North Texas Daily

One final word: Opinion staff weighs in on life in Denton

One final word: Opinion staff weighs in on life in Denton

May 05
03:10 2016

The Opinion Staff

The Daily Shall Live On

Harrison Long

The opinion section of North Texas Daily was an experiment conceived by some of the editors at the end of last semester. We weren’t really sure about where we’d be going, or what challenges were to come, we just knew that we wanted to start a conversation.

Harrison Long

Harrison Long

To be clear, the progress made by North Texas Daily has been the result of a collaborative effort across all sections, a seamless cohesion of driven individuals working toward a common goal. The addition of the opinion section has only added to the conversation that has been generated on campus, and we were proud to do our part, but we would have gone unnoticed had it not been for quality of work done by our colleagues.

We’ve reveled in the response we’ve received over the past few months – the reactions have been more than we ever could have anticipated, and we hope to keep this going as long as we remain a part of this newspaper. Though we still question whether some individuals are able to grasp the concept of a section solely made up of opinions, one that exists independently of factual news and enlightening features, we have enjoyed getting to know the personalities of those in our community.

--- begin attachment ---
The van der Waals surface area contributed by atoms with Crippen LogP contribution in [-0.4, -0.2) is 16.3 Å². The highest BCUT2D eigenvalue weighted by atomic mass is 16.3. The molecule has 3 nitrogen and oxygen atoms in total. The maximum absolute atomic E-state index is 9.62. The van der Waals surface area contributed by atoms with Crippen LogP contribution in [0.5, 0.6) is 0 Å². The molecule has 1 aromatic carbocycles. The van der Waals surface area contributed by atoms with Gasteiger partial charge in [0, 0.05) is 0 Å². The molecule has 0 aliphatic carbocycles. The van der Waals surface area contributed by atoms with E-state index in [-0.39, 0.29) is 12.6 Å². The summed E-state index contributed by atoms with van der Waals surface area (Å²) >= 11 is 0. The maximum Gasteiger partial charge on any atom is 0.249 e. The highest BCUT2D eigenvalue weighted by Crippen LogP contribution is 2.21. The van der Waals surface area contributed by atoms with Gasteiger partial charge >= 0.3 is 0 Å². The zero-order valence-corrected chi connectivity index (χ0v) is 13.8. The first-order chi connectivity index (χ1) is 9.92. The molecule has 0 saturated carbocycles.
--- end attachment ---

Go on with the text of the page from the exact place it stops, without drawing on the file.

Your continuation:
We aren’t going anywhere – though there are some who have called for us to be defunded, labeled us as biased hacks and told us to pack our things and get the hell out – let it be understood we intend to do no such thing. We’ve been kickin’ for now over 100 years, and we’ve got our sights set on the next 100. Thanks for the memories, UNT.

Denton needs to stop trying so hard to change

Sidney Johnson

When I arrived in Denton in the spring of 2012 I was taken back by its peculiar mixture of cozy vibes so perfectly aligned with a large-scale university buzz. The hometown feelings of random conversations with total strangers was different for me —  I’m not used to people walking up and spilling their life story to me unannounced.

I’m a Dallas-born city boy. I love the hustle and bustle of the town: the loudness and, like a small child, feel a strange paranoia when things are too quiet when you have your back turned. Denton has given me an openness that I didn’t have before coming here, and “Little D,” the town I have grown to love seems to be changing as I get ready to seek other horizons.


Sidney Johnson

The change is reminiscent of the old union I walked into upon arrival. It was quiet, dreary and a place to lie down from the pressures of class. Now, the union seems more like a modern museum with its giant windows and edgy design. In a way, it is a foreshadow of Denton’s expansion from a small town to a major college hub.

The people have only slightly changed. The Anthropologie-draped vape-champions blowing fog as they walk through campus bare foot can still be seen, but the hipster movement has waned in recent years. This isn’t to say they haven’t always been here, but the culture of the Urban Outfitters buying retro cassette players is on its way out right now and I wonder what will replace that when I’m gone.